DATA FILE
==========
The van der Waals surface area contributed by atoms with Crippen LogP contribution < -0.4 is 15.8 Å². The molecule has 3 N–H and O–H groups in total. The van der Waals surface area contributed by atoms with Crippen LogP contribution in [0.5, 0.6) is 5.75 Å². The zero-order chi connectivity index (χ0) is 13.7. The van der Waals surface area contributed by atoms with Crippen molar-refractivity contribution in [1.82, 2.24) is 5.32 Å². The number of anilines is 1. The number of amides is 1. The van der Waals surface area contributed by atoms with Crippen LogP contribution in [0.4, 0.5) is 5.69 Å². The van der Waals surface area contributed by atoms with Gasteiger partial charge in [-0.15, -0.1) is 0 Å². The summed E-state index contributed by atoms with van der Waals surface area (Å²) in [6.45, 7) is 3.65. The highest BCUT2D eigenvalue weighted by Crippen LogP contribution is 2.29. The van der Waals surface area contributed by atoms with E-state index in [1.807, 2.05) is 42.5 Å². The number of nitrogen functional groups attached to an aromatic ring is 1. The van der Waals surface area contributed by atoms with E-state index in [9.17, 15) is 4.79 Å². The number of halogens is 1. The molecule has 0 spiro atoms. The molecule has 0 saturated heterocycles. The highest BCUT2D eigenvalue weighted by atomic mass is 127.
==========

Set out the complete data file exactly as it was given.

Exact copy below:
The van der Waals surface area contributed by atoms with Crippen LogP contribution < -0.4 is 15.8 Å². The molecule has 3 N–H and O–H groups in total. The van der Waals surface area contributed by atoms with Crippen LogP contribution in [0.5, 0.6) is 5.75 Å². The zero-order chi connectivity index (χ0) is 13.7. The van der Waals surface area contributed by atoms with Crippen molar-refractivity contribution in [1.82, 2.24) is 5.32 Å². The number of anilines is 1. The number of amides is 1. The van der Waals surface area contributed by atoms with Crippen LogP contribution in [0.4, 0.5) is 5.69 Å². The van der Waals surface area contributed by atoms with Gasteiger partial charge in [-0.15, -0.1) is 0 Å². The summed E-state index contributed by atoms with van der Waals surface area (Å²) in [6.45, 7) is 3.65. The highest BCUT2D eigenvalue weighted by Crippen LogP contribution is 2.29. The van der Waals surface area contributed by atoms with E-state index in [1.807, 2.05) is 42.5 Å². The number of nitrogen functional groups attached to an aromatic ring is 1. The van der Waals surface area contributed by atoms with E-state index in [9.17, 15) is 4.79 Å². The number of halogens is 1. The molecule has 0 spiro atoms. The molecule has 0 saturated heterocycles. The highest BCUT2D eigenvalue weighted by atomic mass is 127.